Even before the Brockmans have set out for cousin Julie's wedding 'Executive Bridesmaid' Karen has got locked in the toilet and Ben needs a lecture on behaving himself in public. Arriving for the big...
Miranda is 6 feet 1 inch tall and gets called 'Sir' once too often. She has never fit in with her old boarding school friends, Tilly and Fanny, and finds social situations awkward, especially around men.
Documentary-style reality series about a small business owner in Los Angeles and his fiancé. Mike struggles to maintain work-life balance while Christina focuses on planning their wedding. ... See full summary »
BBC1's best sitcom in years so why has it been buried in the schedules?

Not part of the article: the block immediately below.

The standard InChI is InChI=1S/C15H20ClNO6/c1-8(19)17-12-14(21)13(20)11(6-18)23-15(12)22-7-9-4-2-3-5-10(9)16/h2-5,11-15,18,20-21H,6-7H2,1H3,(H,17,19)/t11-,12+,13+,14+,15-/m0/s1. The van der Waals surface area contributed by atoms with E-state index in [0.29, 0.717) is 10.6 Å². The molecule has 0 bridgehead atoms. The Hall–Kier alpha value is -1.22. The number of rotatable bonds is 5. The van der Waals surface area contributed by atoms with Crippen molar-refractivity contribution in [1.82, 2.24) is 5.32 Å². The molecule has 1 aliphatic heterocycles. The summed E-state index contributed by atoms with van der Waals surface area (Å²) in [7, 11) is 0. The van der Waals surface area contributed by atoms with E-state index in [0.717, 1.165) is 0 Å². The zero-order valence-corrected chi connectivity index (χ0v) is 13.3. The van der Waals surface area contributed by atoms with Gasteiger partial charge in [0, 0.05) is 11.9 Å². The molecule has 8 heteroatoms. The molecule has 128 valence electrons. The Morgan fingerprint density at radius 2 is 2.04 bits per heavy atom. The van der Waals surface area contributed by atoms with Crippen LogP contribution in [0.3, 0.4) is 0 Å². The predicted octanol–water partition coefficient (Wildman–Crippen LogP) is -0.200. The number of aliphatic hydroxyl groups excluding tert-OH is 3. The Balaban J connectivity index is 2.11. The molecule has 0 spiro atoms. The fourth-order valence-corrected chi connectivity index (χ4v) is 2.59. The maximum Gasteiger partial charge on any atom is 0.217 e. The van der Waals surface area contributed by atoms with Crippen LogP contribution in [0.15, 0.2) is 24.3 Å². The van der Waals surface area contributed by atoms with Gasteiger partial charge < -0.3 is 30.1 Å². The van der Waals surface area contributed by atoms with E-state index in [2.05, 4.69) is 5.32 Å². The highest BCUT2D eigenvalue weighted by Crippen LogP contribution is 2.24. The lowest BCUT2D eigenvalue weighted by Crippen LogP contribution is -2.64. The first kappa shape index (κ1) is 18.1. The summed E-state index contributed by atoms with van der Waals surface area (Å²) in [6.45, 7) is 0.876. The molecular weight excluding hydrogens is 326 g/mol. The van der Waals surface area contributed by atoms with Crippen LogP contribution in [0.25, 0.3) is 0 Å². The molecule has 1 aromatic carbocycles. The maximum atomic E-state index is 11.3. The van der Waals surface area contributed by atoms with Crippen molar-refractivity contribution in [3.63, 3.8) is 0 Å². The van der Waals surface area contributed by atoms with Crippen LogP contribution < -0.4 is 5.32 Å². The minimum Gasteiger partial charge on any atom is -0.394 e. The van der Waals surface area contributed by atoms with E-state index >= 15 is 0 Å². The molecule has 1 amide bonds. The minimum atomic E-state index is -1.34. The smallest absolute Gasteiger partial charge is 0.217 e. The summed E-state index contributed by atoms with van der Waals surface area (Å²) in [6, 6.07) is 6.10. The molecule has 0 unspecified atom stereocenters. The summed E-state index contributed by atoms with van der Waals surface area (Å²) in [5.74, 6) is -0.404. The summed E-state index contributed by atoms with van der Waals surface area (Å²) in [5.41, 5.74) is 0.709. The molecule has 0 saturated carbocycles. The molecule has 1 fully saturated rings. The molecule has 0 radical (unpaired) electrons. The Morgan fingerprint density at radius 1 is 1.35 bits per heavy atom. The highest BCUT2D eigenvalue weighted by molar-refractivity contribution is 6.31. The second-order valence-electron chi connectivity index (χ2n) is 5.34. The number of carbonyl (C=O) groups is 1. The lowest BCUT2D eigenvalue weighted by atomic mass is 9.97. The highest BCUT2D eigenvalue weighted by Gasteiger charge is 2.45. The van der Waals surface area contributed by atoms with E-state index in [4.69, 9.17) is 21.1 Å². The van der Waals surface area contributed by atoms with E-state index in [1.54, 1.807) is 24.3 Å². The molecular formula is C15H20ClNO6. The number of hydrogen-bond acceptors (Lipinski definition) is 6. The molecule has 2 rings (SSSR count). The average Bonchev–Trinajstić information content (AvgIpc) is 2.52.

This is simply the best written sitcom of the year so far, certainly for the BBC, it plays like The Royle Family for the middle class each line is perfectly written and timed to perfection. Hugh Dennis is always good when he looks a little flustered and Claire Skinner is great as harassed mother while Samantha Bond proves their is life after well.. Bond as the ditzy aunt. But its the kids who really should be praised for the most realistic portrayals of children on T.V. ever. Mostly improvising their lines to avoid falling into the clichés - the elder boy is the antithesis of the eleven year old in his first weeks at secondary school keeping his head down, monosyllabic and trying to keep the fact he is being bullied under wraps. The younger boy plays for laughs as the constantly lying middle child he is full of energy and manages to be annoying and likable at the same time. While the little girl is really cute and asking any question that pops into her brain stumping the parents every five minutes. The show is also great with dealing with issues such political correctness, bullying, the class system and the elderly in such a breezy and non-preachy manner. After several years in the wilderness following the success of Drop the Dead Donkey, Guy Jenkins and Andy Hamilton have created another great sitcom which has been buried in the schedules by the BBC and therefore probably won't be noticed by most people who turn the TV off after the 10 o'clock news, this may find cult status on repeat viewing and come back for a second series in a new and improved time slot.
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